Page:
Congratulations, WordPress is now installed and is ready to be used.

At this point you may want to start doing the following:

  • Choose your permalinks setting for WordPress posts, which can be found in Settings > Permalinks.
  • Select a new theme in Appearance > Themes.
  • Install new plugins to increase your site’s functionality under Plugins > Add New.
  • If you are going to collaborate with others, you may also wish to add additional users at this time under Users > Add New.

You can refer to other resources on alternate ways to install WordPress, learn how to install WordPress on different server distributions, automate your WordPress installations, and scale your WordPress sites by checking out our WordPress Community tag.

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This is nightmare situation. I have spent now almost two hours with no luck. When I go to my server, I am taken to Apache default page. Not sure where I am going wrong?

I have follwed the steps here (and double checked), and when I go to the web url I get the php file code, not the executed code. Any thoughts?

I came to this page with a fresh Droplet, running a blank Ubuntu 22.04 image. I followed each of the prerequisite tutorials, in order. Each step of the way, the “checks” seemed to indicate things were going smoothly. At Step 6 of this page, I am receiving the error establishing database connection message. I have tried the suggestions in the comments to no avail. I rebuilt the Droplet and started from scratch. This time, in my /var/www/mydomain/wp-config.php file, I entered the root user and the corresponding SQL password for it. Everything clicked into place after that. The web-based setup loaded and worked as expected. Is it a security concern to continue using the root database user? If so, I need further troubleshooting on the database connection when using the “wordpress” user created and granted permissions as in the tutorials. Thanks!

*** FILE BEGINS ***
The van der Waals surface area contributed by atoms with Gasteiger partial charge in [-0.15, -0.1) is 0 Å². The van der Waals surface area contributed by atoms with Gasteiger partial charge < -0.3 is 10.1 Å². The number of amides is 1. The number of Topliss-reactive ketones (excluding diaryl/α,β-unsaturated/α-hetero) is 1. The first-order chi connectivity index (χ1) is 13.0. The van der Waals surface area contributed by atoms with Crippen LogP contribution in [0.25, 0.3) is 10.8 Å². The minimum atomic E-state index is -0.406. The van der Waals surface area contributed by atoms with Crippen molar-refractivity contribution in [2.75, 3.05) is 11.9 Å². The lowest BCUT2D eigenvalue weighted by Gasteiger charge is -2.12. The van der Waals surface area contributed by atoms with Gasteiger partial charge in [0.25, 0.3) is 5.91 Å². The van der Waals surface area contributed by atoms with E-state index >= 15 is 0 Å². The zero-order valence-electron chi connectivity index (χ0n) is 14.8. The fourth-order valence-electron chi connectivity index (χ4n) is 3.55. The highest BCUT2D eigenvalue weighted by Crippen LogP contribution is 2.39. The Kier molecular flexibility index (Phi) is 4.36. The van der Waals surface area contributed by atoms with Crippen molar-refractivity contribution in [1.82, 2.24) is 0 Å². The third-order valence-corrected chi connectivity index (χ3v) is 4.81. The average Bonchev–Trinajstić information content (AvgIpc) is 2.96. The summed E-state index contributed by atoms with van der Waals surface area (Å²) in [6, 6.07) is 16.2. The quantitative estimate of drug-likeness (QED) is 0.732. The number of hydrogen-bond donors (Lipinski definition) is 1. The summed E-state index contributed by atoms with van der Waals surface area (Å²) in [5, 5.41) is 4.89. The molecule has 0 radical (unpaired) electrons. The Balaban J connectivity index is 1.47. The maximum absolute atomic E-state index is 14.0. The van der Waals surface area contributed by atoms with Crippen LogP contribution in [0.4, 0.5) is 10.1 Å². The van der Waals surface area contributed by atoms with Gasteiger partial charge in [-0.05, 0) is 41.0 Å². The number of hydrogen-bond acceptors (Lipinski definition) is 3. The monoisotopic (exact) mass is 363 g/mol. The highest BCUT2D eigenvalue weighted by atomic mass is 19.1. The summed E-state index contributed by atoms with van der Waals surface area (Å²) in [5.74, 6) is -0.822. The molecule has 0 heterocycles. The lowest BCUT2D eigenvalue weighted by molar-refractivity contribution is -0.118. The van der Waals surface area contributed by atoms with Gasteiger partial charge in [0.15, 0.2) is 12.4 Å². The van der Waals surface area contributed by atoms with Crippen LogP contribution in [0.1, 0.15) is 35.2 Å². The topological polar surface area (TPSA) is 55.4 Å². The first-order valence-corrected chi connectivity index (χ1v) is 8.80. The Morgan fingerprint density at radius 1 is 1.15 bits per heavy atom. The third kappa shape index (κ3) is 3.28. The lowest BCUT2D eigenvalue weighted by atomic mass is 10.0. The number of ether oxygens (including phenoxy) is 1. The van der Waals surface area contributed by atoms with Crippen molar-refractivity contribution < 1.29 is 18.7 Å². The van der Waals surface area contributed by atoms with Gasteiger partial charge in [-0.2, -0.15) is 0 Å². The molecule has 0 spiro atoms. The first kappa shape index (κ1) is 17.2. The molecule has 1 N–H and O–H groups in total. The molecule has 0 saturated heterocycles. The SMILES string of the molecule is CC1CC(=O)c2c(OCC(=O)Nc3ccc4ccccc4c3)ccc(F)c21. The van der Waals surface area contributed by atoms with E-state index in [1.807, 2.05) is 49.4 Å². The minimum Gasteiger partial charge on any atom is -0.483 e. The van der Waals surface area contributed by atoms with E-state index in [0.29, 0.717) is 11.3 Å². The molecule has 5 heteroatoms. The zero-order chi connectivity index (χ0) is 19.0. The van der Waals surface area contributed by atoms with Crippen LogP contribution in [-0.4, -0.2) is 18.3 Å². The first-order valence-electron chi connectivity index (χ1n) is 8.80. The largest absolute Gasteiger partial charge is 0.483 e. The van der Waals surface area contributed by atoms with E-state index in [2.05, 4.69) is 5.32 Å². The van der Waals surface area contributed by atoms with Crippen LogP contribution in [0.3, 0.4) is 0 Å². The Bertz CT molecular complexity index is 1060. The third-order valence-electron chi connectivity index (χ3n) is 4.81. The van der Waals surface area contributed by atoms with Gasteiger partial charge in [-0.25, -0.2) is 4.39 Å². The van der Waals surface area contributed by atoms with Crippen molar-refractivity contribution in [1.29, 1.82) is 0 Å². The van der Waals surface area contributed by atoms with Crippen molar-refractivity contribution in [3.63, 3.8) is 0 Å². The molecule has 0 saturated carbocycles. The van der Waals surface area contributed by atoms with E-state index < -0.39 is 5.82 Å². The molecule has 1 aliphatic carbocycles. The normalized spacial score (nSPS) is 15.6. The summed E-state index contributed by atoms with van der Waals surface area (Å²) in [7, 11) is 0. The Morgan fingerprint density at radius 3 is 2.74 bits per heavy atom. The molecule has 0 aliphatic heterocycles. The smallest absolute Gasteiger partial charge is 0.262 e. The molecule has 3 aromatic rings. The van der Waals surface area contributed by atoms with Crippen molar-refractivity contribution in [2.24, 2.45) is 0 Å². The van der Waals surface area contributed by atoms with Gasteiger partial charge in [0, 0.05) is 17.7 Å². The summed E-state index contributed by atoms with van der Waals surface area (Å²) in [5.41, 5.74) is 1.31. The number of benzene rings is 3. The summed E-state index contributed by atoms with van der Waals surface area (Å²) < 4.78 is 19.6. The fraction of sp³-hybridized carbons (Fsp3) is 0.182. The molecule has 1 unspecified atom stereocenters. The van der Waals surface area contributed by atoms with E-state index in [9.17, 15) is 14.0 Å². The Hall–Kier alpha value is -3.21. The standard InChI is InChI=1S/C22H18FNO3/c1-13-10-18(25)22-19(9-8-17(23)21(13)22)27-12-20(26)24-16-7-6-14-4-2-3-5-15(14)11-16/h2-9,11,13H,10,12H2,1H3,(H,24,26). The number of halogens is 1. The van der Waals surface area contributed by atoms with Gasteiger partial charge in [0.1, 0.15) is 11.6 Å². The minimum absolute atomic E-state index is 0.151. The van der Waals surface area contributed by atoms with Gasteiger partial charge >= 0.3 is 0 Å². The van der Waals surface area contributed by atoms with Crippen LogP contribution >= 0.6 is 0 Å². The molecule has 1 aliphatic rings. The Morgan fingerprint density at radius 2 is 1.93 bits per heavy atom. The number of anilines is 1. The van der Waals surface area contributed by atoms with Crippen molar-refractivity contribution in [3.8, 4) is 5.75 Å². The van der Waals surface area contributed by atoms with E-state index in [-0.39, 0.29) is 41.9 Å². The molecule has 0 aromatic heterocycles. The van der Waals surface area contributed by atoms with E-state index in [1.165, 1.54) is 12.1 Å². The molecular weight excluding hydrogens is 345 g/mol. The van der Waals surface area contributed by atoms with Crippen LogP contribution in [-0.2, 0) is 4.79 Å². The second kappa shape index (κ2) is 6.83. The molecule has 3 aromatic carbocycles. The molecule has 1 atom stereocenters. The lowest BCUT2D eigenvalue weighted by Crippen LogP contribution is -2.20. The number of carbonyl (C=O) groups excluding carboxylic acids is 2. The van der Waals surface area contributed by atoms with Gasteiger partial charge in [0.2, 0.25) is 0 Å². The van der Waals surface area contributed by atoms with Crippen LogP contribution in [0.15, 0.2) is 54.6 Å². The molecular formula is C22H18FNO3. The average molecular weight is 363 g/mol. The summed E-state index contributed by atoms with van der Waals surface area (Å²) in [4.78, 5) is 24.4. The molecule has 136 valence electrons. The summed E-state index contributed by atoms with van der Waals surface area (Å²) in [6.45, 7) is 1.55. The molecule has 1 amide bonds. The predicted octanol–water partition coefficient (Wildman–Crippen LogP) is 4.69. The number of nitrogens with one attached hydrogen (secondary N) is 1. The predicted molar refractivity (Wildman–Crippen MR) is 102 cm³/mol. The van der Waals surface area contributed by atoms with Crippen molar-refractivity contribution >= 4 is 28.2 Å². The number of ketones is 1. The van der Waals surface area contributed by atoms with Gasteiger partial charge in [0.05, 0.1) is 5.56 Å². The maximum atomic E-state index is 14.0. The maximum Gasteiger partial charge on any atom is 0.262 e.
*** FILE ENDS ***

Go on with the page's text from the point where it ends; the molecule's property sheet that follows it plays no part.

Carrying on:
This comment has been deleted

    Step 6 error : Read the step 3 description carefully “wordpress” word to be replaced by your domain_name/IP_address previously setup in every commands highlighted.

    I encountered difficulties when trying to access my WordPress homepage as well. This guide will provide you with the necessary steps to address these issues that I used to solve my access issue: